Davos: Macron says globalisation facing ‘major crisis’
A stronger Europe key to avoiding global fragmentation, French president tells WEF
Emmanuel Macron: ‘France is back. France is back at the core of Europe.’ Photograph: Getty
Globalisation is going through a “major crisis”, French president Emmanuel Macron said on Wednesday, making “a call to all and every one of us” to push back.
Mr Macron, who arguably takes second billing only to US president Donald Trump at this year’s Davos event, noted that he won his election against a nationalist candidate last year. He pinned nationalist populism on persistent unemployment and the projection of isolation as an easy solution to problems for those “who have been forgotten and left behind”.
“If we want to avoid this fragmentation of the world, we need a stronger Europe. It’s absolutely key,” he said.
He was speaking after a clutch of world leaders used their slots at the World Economic Forum in Davos to offer a spirited defence of globalism, in a rebuke to the protectionism of the US.
It is not only globalisation that is in crisis, Mr Macron said, but also “contemporary capitalism”, which he said “has become a capitalism of superstars” rather than sharing rewards more evenly.
Like Canada’s Justin Trudeau, he also called for greater commitment to gender equality.
France, he said, is changing a culture of always assuring the population that politicians will “protect you from change”. Sometimes, he said “we have to accelerate some change.”
Most ambitious people
He also weighed in on the European Union’s decision-making process, saying it should be reformed to enable some countries to move ahead with policies faster, he said. “Those that don’t want to move forward should not block the most ambitious people in the room,” he said.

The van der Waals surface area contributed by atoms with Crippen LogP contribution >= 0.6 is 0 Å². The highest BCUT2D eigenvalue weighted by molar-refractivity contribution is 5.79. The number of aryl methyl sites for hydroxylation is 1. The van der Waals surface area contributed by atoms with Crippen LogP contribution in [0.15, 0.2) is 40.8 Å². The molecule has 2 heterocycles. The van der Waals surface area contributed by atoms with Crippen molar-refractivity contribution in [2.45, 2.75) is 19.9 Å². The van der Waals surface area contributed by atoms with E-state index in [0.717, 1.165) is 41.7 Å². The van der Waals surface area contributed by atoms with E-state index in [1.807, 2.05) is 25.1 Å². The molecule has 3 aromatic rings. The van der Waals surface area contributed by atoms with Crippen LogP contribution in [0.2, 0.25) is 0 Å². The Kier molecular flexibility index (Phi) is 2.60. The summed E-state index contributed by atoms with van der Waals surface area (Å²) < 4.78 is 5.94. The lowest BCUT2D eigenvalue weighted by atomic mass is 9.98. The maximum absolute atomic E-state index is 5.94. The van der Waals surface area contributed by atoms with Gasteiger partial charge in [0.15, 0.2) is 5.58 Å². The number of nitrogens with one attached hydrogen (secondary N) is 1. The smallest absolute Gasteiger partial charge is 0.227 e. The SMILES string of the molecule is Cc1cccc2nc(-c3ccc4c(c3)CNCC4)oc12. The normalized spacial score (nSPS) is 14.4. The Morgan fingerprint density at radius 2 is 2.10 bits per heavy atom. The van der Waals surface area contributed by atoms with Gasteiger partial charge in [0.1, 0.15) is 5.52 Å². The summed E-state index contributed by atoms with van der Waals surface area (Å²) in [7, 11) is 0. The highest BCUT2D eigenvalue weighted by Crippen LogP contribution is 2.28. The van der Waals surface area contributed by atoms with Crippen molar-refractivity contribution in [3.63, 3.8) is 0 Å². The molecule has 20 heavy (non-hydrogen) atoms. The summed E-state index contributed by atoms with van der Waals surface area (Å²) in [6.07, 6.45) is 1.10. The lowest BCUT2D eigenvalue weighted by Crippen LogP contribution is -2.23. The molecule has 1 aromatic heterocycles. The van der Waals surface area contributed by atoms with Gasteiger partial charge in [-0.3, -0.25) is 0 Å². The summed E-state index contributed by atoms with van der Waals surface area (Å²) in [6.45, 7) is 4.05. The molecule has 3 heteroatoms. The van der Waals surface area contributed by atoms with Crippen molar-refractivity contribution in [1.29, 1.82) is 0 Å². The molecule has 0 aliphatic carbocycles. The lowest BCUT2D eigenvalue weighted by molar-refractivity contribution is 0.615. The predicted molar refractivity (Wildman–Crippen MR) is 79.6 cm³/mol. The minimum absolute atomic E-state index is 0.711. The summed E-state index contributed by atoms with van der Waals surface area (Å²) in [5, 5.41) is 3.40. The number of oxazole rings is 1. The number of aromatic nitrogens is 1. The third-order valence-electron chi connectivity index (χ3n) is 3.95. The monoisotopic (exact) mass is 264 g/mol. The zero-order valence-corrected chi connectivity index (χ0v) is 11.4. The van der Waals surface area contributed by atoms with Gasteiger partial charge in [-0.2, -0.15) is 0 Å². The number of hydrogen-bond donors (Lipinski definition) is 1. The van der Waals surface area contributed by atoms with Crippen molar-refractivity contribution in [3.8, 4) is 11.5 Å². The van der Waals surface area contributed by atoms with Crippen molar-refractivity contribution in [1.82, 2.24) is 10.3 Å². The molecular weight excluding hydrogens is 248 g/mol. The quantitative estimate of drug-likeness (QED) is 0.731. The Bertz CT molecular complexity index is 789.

“France is back. France is back at the core of Europe”, he said, to applause from a highly sympathetic audience. Tax reforms and other reforms aimed at fostering more innovation are designed to facilitate the country as “a nation of entrepreneurs,” he said.
“In France, it was forbidden to fail and forbidden to succeed. Now it should be more easy to fail, to take risk.”
He argued that the world should cast off its obsession with economic growth, which he said is “not an end in itself”. The pursuit of growth, which he described as inherently unequal, has helped fuel opposition to globalisation, he said.
Offering an animated defence of liberal global co-operation he said:
“In terms of trade, we are moving back again towards greater protectionism, greater fragmentation and we are undoing what globalisation has been able to achieve. In terms of climate change, we are losing the battle. How are we going to explain to people that they are going to be more vulnerable?”
– Copyright The Financial Times Limited 2018